Theatre Review: “An American In Paris” Is Tutu Much

“With Paris as a backdrop, the slow-moving story develops into an interesting set of circumstances that cause the pair to gravitate towards one another after trying their best to not be what each other truly desires.”
Photo by Matthew Murphy


 

“An American In Paris” is the romantic story about an American soldier, a mysterious French girl, and an indomitable European city, each yearning for a new beginning in the aftermath of war.

“An American in Paris” is a Gershwin-themed, Tony Award-winning new musical. The story develops around the relationship between an American Solider and a French woman who are drawn to one another after the war and after their own unluckiness in life. With Paris as a backdrop, the slow-moving story develops into an interesting set of circumstances that cause the pair to gravitate towards one another after trying their best to not be what each other truly desires. While the theme is familiar, the choreography and the non-verbal communication set it apart from other musicals because it continues to communicate its purpose through beautifully choreographed dance numbers and defiance of its own character flaws.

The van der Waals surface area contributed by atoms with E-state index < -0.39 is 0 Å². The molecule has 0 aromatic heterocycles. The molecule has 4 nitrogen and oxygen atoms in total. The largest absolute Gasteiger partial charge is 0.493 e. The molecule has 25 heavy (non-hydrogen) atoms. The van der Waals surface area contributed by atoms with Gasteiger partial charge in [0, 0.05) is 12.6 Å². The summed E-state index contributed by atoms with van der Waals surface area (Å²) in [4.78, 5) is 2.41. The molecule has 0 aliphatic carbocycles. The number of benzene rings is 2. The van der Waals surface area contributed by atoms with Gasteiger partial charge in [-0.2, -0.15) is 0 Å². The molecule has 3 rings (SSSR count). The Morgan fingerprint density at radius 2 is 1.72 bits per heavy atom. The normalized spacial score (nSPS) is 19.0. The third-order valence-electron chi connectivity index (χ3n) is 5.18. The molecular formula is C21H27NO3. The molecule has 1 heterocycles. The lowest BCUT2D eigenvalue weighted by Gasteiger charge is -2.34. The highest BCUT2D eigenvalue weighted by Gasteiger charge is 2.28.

In short, it’s complicated. To be fair, the music is outstanding and the unspoken words seem to develop the characters well, but in the end, I felt that there was something major missing or perhaps there was so much movement going on that I failed to grasp the entirety of how each fragment contributed to the whole absence of dialogue that would pull it all together.

Director and Choreographer Christopher Wheeldon should be commended for bringing in a highly professional crew, most of which came directly from Broadway as well as major ballet companies. Garen Scribner (Jerry Mulligan) and Sara Esty (Lise Dassin) who play the lead characters, are both principals and the well-trained actors took their roles seriously and seemed naturally fit to play their perspective and diverse roles which were all-encompassing. The massive array of supporting actors was excellent as well. While I highly recommend the musical for a great night of entertainment for the entire family, I’m inclined to believe that there is a little more to the story that needs to be explained, and perhaps a little less tutu-ing just might bring it home for me altogether!

Now playing at the Music Hall at Fair Park thru February 12th

Tracee Bond

Tracee is a movie critic and interviewer who was born in Long Beach and raised in San Diego, California. As a Human Resource Professional and former Radio Personality, Tracee has parlayed her interviewing skills, interest in media, and crossover appeal into a love for the Arts and a passion for understanding the human condition through oral and written expression. She has been writing for as long as she can remember and considers it a privilege to be complimented for the only skill she has been truly able to master without formal training!
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